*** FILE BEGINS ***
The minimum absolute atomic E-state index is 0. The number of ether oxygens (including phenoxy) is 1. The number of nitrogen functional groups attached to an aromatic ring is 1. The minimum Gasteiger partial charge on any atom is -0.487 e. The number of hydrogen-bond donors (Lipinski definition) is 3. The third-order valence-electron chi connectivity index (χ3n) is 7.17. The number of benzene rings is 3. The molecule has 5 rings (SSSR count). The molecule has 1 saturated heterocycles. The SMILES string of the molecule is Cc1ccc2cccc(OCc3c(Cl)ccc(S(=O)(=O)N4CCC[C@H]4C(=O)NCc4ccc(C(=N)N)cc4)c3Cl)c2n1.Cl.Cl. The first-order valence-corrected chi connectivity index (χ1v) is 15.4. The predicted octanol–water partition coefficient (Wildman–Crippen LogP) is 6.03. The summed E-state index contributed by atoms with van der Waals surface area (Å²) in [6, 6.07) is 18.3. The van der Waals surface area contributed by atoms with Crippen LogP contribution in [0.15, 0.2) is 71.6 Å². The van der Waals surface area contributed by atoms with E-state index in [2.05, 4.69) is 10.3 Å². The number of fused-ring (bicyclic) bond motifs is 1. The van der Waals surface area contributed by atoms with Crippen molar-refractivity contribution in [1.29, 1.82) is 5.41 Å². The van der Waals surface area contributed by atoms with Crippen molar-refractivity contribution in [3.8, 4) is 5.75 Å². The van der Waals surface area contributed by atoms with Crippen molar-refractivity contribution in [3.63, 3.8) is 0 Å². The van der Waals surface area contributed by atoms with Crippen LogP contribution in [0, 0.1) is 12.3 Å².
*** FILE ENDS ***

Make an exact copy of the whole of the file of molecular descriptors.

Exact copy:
The minimum absolute atomic E-state index is 0. The number of ether oxygens (including phenoxy) is 1. The number of nitrogen functional groups attached to an aromatic ring is 1. The minimum Gasteiger partial charge on any atom is -0.487 e. The number of hydrogen-bond donors (Lipinski definition) is 3. The third-order valence-electron chi connectivity index (χ3n) is 7.17. The number of benzene rings is 3. The molecule has 5 rings (SSSR count). The molecule has 1 saturated heterocycles. The SMILES string of the molecule is Cc1ccc2cccc(OCc3c(Cl)ccc(S(=O)(=O)N4CCC[C@H]4C(=O)NCc4ccc(C(=N)N)cc4)c3Cl)c2n1.Cl.Cl. The first-order valence-corrected chi connectivity index (χ1v) is 15.4. The predicted octanol–water partition coefficient (Wildman–Crippen LogP) is 6.03. The summed E-state index contributed by atoms with van der Waals surface area (Å²) in [6, 6.07) is 18.3. The van der Waals surface area contributed by atoms with Crippen LogP contribution in [0.15, 0.2) is 71.6 Å². The van der Waals surface area contributed by atoms with E-state index in [2.05, 4.69) is 10.3 Å². The number of fused-ring (bicyclic) bond motifs is 1. The van der Waals surface area contributed by atoms with Crippen molar-refractivity contribution in [1.29, 1.82) is 5.41 Å². The van der Waals surface area contributed by atoms with Crippen molar-refractivity contribution in [3.8, 4) is 5.75 Å². The van der Waals surface area contributed by atoms with Crippen molar-refractivity contribution in [3.63, 3.8) is 0 Å². The van der Waals surface area contributed by atoms with Crippen LogP contribution in [0, 0.1) is 12.3 Å².